In future as this therapy becomes widely used, I hope it will be possible to buy healthy stools sourced from a remote and "primitive" hunter-gatherer, in pleasant-tasting enteric-coated capsules at your supermarket.

Use a doctor. Three methods of faecal transplantation are used to get the faecal donation into the patient. Most doctors prepare the faecal sample by putting it in water and filtering out the solid matter. I question whether this is necessary, as the goal should be to keep the donation as fresh and intact as possible.

Do it yourself. You don't necessarily need a doctor's help to do a faecal transplant. All you need to do is get a small sample of stool from someone with good intestinal health into the receiver's small intestine or high in the large intestine. There are two ways to get someone else's stool into the intestines.

Results of using faecal/fecal transplantation

Sometimes the first attempt will "take", but often multiple attempts are necessary, particularly by those who are doing it themselves. I heard of a case where someone self-applied a friend's donation for several weeks before enjoying complete remission of their ulcerative colitis / Crohn's disease.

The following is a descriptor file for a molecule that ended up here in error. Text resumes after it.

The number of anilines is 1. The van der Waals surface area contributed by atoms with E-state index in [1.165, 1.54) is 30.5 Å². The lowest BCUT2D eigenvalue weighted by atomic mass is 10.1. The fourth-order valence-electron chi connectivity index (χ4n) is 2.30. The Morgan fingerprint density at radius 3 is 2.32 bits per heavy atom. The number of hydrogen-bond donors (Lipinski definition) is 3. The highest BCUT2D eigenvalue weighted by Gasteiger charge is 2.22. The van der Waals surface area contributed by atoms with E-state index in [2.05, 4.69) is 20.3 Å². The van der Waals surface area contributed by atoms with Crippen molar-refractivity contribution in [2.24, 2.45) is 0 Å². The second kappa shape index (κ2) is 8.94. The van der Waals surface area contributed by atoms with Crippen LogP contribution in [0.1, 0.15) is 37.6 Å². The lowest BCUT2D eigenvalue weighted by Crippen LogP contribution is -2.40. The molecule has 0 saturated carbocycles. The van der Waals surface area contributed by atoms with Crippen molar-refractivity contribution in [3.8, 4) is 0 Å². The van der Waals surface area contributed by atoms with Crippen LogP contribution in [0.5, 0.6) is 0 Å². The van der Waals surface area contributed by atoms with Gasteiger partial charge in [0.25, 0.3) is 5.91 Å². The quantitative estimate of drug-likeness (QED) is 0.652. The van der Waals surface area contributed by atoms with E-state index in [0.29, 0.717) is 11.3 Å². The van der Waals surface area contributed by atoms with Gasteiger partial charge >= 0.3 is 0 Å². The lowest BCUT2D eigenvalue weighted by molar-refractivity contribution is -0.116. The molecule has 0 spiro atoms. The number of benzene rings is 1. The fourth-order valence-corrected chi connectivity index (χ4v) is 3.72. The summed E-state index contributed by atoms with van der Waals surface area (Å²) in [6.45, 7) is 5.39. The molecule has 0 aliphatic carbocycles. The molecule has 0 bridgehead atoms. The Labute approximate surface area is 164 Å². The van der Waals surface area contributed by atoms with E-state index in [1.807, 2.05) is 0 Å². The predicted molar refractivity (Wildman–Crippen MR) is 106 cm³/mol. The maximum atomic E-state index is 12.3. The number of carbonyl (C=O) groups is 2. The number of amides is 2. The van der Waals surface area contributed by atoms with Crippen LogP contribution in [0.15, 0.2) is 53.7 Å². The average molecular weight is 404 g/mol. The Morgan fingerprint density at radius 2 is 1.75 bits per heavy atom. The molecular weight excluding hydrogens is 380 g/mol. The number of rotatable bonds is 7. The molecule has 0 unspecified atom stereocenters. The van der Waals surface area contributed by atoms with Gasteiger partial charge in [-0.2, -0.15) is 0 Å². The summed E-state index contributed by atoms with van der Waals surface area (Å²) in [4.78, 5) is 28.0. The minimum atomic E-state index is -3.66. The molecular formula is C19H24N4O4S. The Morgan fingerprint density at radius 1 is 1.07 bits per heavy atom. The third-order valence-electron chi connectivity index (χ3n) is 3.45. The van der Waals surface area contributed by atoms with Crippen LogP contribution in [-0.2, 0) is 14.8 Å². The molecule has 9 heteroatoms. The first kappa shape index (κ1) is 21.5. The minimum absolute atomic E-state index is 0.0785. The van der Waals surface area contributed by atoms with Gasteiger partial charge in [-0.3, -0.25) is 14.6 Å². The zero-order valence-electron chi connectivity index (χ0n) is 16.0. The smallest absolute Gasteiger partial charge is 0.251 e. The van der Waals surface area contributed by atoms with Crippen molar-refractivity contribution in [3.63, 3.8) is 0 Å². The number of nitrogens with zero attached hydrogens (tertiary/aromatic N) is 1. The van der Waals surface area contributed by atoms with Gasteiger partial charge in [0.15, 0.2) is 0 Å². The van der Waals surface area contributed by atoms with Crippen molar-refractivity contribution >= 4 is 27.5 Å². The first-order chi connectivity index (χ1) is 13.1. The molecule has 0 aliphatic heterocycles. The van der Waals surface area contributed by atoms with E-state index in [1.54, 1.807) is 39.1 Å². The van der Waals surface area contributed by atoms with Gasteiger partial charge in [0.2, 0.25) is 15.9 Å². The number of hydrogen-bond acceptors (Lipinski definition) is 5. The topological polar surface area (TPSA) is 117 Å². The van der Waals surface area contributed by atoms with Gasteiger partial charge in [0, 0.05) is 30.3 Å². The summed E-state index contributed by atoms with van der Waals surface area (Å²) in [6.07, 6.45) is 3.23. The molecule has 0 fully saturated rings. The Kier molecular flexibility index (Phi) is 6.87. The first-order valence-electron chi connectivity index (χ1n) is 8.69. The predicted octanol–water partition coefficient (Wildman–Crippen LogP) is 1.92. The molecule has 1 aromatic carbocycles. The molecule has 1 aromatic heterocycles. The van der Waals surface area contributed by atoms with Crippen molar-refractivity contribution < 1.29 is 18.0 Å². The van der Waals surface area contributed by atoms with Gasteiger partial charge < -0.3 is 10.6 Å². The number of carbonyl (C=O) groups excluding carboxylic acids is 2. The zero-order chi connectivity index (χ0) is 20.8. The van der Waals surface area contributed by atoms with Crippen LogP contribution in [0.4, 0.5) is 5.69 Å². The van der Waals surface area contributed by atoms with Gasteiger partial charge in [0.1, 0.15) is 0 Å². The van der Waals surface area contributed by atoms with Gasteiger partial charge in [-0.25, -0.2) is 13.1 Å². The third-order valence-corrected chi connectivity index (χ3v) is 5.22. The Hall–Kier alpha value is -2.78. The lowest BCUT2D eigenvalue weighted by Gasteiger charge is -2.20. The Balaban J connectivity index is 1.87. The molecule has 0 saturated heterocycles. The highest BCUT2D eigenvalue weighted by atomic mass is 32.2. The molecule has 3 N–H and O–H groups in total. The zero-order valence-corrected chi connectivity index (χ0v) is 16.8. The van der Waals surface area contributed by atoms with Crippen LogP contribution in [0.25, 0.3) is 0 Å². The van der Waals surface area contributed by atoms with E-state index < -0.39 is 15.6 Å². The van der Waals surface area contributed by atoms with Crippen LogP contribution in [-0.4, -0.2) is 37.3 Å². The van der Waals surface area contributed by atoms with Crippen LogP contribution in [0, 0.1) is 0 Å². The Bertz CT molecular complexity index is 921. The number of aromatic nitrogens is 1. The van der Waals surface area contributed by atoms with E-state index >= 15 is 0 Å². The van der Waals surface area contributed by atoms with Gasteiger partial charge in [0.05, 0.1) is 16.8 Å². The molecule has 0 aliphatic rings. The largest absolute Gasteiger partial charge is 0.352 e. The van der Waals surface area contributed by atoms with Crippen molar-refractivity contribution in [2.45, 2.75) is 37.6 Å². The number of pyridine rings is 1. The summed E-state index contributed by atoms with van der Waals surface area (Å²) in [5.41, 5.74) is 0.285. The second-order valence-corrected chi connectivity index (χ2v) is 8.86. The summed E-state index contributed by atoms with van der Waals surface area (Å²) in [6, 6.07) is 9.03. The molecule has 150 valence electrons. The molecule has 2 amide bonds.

The results have been dramatically successful. Until 2013, about a dozen doctors in the USA, Australia and Europe described using fecal transplants to treat C. difficule patients, with complete recovery in more than 90% of their patients. This is an unheard-of success rate. It has had up to a 95% success rate with some IBS type conditions, and small intestinal bacterial overgrowth (SIBO).

In 2013 an authoritative study in The Netherlands confirmed that it is a valid therapy, extremely effective and fast. (11) It is also low cost, has no side-effects, and confers many other benefits pertaining to the very best probiotics. Exactly what the pharmaceutical industry hates.

In the US, the FDA is stonewalling the use of fecal transplants, rather than encouraging further research. It seems that fecal transplants are too successful, too simple, and too cheap. Various medical bodies are not keen to see the incomes of some of their members lost so easily.

Faecal transplants have been used with great success in treating a wide range of gut and digestive problems, ranging from Crohn's disease (usually a complete remission with symptoms gradually recurring after a period), irritable bowl, SIBO, fructose malabsorption, other malabsorptions, all kinds of gut inflammations and infections. (12)